The quantum mechanics of intentions (Part 2)

I’ve been thinking more about my post from last week, trying to figure out why I found myself questioning the value of good intentions. As my friend Greta rightly pointed out on Twitter,

“I believe that our intentions, objectives, or ‘passionate purposes’ make all the difference, Sasha. They guide us internally and have a lasting effect on all those with whom we connect.”

That’s right.

So how to resolve the tension between good intentions that mean little to the person whose life isn’t any better, and knowing in our gut that that if we are serious about making the world a better place then we must take our intentions seriously?

Where I’ve landed up is:

Intentions, if you just take a snapshot, might not matter much.

At a moment in time, the fidelity of that intention, from its genesis in the person deploying capital to the lived experience of the person served by that organization, is not necessarily that high. Intention can get lost in an impact investment just like it can get lost in a game of telephone, an ad campaign or, dare I say, a blog post.

However intention is powerful, maybe even unstoppable, when observed through the lens of time.

True intentions, strong intentions, deeply-held intentions cause those holding them to focus deeply on an outcome.

That focus results in curiosity.

That curiosity results in inquiry.

That inquiry results in examination of what’s really happening all the way down the line.

That examination leads to dissatisfaction if results are not being delivered. It leads to a rise in expectations and a drive to find better answers.

When it comes to creating social impact, that intention may in fact be the only thing that leads to an improvement cycle – because external forces driving to better results are weak (poor feedback loops in terms of the data that typically comes back; huge power imbalance between those providing capital and those, hopefully, benefiting from it).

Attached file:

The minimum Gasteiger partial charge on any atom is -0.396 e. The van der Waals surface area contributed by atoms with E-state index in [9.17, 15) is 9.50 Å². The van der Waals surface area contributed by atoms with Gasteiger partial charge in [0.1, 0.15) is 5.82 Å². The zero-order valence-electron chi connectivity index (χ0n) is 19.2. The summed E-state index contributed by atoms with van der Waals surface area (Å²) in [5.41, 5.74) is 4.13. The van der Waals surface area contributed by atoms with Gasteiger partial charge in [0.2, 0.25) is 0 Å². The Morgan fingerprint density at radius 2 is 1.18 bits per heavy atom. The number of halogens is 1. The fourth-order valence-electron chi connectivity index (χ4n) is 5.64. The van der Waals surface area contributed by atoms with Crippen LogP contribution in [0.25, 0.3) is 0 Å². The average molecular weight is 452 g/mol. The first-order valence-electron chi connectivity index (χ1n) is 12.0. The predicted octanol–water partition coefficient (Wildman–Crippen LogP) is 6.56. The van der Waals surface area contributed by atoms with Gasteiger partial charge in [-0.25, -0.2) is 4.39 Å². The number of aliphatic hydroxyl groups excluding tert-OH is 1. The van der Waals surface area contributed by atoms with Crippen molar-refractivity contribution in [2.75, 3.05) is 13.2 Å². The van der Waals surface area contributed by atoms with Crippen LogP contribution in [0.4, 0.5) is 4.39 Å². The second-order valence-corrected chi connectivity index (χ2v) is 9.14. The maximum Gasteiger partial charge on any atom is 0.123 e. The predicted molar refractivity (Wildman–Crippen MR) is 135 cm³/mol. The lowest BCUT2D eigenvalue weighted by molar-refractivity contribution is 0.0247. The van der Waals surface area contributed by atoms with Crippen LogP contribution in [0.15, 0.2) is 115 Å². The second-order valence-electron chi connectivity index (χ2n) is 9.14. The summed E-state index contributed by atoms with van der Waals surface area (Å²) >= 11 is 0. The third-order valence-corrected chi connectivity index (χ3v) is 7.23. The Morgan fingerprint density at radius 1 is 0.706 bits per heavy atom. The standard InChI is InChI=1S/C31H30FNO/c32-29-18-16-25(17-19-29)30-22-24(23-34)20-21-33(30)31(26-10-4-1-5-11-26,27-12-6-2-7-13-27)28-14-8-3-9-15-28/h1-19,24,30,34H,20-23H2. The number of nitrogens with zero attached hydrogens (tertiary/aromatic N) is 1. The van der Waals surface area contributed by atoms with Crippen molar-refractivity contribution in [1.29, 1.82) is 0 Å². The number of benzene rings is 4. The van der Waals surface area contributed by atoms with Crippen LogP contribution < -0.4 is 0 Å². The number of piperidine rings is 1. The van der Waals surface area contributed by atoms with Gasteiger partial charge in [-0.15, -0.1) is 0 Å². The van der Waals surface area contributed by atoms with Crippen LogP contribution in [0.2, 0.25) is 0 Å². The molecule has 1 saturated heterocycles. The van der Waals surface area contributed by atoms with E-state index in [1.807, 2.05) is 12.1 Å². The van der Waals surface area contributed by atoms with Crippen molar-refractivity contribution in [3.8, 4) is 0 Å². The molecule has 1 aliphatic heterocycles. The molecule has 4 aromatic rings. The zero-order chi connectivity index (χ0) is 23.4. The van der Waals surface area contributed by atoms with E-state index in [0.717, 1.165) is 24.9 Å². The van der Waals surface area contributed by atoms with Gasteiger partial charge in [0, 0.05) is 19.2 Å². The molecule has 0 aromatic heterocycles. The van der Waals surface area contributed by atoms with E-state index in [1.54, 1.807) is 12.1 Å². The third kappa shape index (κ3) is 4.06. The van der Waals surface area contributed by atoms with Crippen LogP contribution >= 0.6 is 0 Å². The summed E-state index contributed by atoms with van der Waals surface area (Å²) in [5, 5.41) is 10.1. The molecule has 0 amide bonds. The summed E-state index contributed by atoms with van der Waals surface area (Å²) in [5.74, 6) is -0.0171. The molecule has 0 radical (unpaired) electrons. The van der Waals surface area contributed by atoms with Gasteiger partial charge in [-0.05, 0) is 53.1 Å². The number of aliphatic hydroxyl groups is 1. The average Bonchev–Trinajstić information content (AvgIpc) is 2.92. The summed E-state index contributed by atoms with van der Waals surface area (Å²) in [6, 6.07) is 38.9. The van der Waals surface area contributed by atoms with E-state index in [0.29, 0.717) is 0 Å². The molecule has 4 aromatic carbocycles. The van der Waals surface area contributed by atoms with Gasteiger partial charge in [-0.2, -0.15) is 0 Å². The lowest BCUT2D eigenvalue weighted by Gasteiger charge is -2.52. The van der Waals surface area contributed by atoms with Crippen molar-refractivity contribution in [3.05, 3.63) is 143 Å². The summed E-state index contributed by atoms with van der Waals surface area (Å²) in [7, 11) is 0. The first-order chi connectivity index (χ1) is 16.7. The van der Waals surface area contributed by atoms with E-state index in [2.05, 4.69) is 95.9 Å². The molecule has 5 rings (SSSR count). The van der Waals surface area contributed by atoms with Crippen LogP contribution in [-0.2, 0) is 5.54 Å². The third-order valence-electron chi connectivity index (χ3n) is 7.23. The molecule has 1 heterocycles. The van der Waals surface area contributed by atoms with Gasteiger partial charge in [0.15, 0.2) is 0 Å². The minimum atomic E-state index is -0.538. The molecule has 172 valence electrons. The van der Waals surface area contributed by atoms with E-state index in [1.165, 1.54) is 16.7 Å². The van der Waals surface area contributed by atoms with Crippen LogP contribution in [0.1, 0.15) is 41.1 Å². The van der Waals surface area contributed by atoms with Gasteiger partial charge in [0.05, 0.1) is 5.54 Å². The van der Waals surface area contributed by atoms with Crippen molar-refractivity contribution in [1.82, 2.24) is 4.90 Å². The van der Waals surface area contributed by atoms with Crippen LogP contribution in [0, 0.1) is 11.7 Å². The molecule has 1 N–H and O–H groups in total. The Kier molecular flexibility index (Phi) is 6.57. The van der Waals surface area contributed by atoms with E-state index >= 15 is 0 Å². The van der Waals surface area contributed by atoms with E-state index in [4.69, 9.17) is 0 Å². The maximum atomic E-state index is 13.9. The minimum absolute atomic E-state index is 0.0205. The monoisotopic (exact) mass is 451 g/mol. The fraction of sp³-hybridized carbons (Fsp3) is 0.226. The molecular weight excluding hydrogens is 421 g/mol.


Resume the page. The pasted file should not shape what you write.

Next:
Intention, then, is the engine of our own cycle of improvement. As builders of new solutions, new companies, new NGOs, new investment funds that are trying to push the frontiers of social change, of business, of markets, of inclusive economies, our intentions are what push us to be dissatisfied with “better than before.” They fuel us through the dips and the bumps and help us turn around when we hit dead ends. Our intentions, held by us and shared by those around us, give us the strength to keep on building.

2018 New Year’s Intentions

The word “resolutions” has lost its weight. It feels like something that we’ll give up on by the end of the month.

I’d rather start the New Year with a few clear, important intentions.

A real, serious intention says that you care deeply about making something happen.

It has quality that is much weightier than “I will go to the gym” or “I will eat less sugar” because it sits at the other side of a specific, narrowly defined set of actions.

An intention can be a North Star. It implies an orientation, an attitude, a sense of purpose.

A strong intention gives space for improvisation and new decisions based on new information. This makes them resilient, flexible, and powerful. You can change behaviors and tactics while still holding an intention firm.

I can only hold on to two, maybe three, serious new intentions at a time.

But each of them has the strength and the elasticity to hold within itself a breadth of important, meaningful, careful, substantive, and joyful actions.

(It helps to write them down).